In 2002, Buffalo State received a $1 million gift from Eleanore Woods Beals and her husband, Vaughn Beals, which was used to establish the first endowed chair in the 130-year history of the institution - the Woods-Beals Endowed Chair in Urban and Rural Education. Eleanore is a 1950 graduate of Buffalo State College and a former teacher. Vaughn is the former chair of Harley-Davidson, Inc. The couple reside in Arizona.
In making the gift the Beals explained, "The current performance levels of our public school graduates versus those in other countries confirms the need for marked improvements in public education. Buffalo State College's long and productive history, combined with the demographics of its student body (who come from a diverse range of rural, urban, and suburban communities) and its location in the city of Buffalo qualify it well to be a national leader in solving these problems. Buffalo State has already taken a leadership role by creating the Center for Excellence in Urban and Rural Education to identify and address these key issues."
Paul Theobald, a nationally known scholar and expert on the history and philosophy of rural education in the United States, was appointed the first Endowed Chair in Urban and Rural Education in 2004.
In June 2015, Jevon Hunter, assistant professor of elementary education and reading at Buffalo State, was appointed Woods-Beals Endowed Chair in Urban Education. Hunter, a native of Southern California, joined Buffalo State in fall 2010. He brought with him extensive experience in teaching and research into the needs of diverse student populations.
“It was immediately apparent in reviewing his record of research, scholarship, and dedication to teacher education that we had found the person who most perfectly matched the vision of alumna Eleanore Woods Beals and her husband Vaughn Beals in endowing this chair for the improvement of education in the city of Buffalo,” said Wendy Paterson, dean of the School of Education. “We are profoundly grateful for their generosity, since it gives Buffalo State a chance to provide leadership for the advancement of our knowledge and the improvement of our practice in urban education.”
Jevon Hunter is interested in understanding and addressing the issues unique to urban school systems in cities that, like Buffalo, were once heavily industrialized. “Buffalo, Rochester, Niagara Falls—these are all cities whose students are affected by a sense of diminished possibilities,” he said. Hunter hopes to establish applied research programs that will connect Buffalo State-based research with students from area school districts both in and out of the City of Buffalo. As the endowed chair, he will build coalitions between Buffalo State and colleges and universities such as New York University and Teacher’s College at Columbia, which will lead to an exchange of expertise and opportunities for our communities to contribute to the larger discourse on urban education. He works closely with students and teachers at the school to stimulate enthusiasm about literacy among students across different academic disciplines.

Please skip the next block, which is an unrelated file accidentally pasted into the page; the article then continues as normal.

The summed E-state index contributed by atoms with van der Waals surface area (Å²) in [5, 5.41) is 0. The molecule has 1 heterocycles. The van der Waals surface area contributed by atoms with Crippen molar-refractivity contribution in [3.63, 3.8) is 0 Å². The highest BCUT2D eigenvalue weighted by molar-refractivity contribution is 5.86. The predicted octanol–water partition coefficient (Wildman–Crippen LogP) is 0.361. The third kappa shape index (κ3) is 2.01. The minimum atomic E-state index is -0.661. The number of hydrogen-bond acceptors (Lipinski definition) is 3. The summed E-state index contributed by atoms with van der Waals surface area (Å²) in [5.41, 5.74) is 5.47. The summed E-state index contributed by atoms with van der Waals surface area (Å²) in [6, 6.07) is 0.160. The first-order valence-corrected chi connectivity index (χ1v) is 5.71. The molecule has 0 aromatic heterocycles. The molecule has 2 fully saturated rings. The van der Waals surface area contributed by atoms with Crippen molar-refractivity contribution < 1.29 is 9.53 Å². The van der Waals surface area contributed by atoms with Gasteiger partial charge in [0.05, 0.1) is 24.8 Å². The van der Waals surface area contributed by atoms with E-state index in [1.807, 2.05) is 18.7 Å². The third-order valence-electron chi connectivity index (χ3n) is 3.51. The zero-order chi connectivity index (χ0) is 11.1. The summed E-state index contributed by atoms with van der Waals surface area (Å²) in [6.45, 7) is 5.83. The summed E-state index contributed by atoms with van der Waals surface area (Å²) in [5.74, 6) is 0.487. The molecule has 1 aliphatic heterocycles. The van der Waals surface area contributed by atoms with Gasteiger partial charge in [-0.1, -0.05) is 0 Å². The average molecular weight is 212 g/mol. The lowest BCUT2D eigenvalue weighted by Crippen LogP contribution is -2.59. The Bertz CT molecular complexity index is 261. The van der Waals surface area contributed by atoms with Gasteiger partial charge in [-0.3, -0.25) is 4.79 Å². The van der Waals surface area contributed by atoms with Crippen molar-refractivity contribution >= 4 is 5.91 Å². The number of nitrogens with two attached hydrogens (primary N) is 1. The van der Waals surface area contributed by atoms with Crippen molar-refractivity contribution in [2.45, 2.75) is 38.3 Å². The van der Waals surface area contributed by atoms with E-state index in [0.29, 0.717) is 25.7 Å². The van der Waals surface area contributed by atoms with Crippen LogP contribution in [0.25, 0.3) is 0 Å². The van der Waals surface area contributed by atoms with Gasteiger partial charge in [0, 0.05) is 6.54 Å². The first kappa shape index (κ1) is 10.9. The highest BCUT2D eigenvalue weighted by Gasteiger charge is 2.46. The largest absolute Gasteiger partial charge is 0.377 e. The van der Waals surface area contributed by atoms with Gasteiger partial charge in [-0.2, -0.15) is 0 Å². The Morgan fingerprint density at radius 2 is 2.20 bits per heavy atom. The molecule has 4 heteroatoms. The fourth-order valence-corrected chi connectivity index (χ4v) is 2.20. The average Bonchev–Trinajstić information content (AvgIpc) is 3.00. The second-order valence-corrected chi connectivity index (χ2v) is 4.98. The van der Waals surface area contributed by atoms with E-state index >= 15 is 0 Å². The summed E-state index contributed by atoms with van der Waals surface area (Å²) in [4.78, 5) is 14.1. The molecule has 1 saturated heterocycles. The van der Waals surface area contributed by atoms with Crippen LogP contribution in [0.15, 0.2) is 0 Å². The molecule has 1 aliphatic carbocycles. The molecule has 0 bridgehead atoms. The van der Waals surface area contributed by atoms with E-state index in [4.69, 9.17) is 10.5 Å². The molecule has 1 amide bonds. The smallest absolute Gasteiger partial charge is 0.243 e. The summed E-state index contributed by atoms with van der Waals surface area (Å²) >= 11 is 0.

Hunter, whose life was strongly influenced by his family and a series of college professionals, has an urgent sense of purpose. “I want to pay it forward,” he said. “I want students from pre-kindergarten through high school as well as Buffalo State students to harness the necessary tools and sharpen them to become researchers and problem solvers of their own lived social realities. After all, shouldn’t that be one of the purposes of a meaningful education?”
Jevon Hunter, is the Woods-Beals Endowed Chair for Urban Education in the School of Education and an Associate Professor in the Elementary Education and Reading Department at The State University New York, Buffalo State. Having received his doctorate from UCLA’s Urban Schooling Division, Dr. Hunter has spent over 15 years (and counting) working in urban communities and has taught students that span the K through 20 continuum. His teaching and scholarly interests explore the sociocultural dimensions of literacy learning, literacy pedagogy, and literacy education as they dis/mis/empower youth, their teachers, and families in urban environments. He pays particular attention to the ways culture, history, and language intersect with literacy and technology and the implications of this work on social justice, diversity, schooling equity, access, and excellence. Dr. Hunter presents widely at conferences and maintains an active publication agenda that serves to highlight the efforts of educators working in city neighborhoods within Western New York and beyond.
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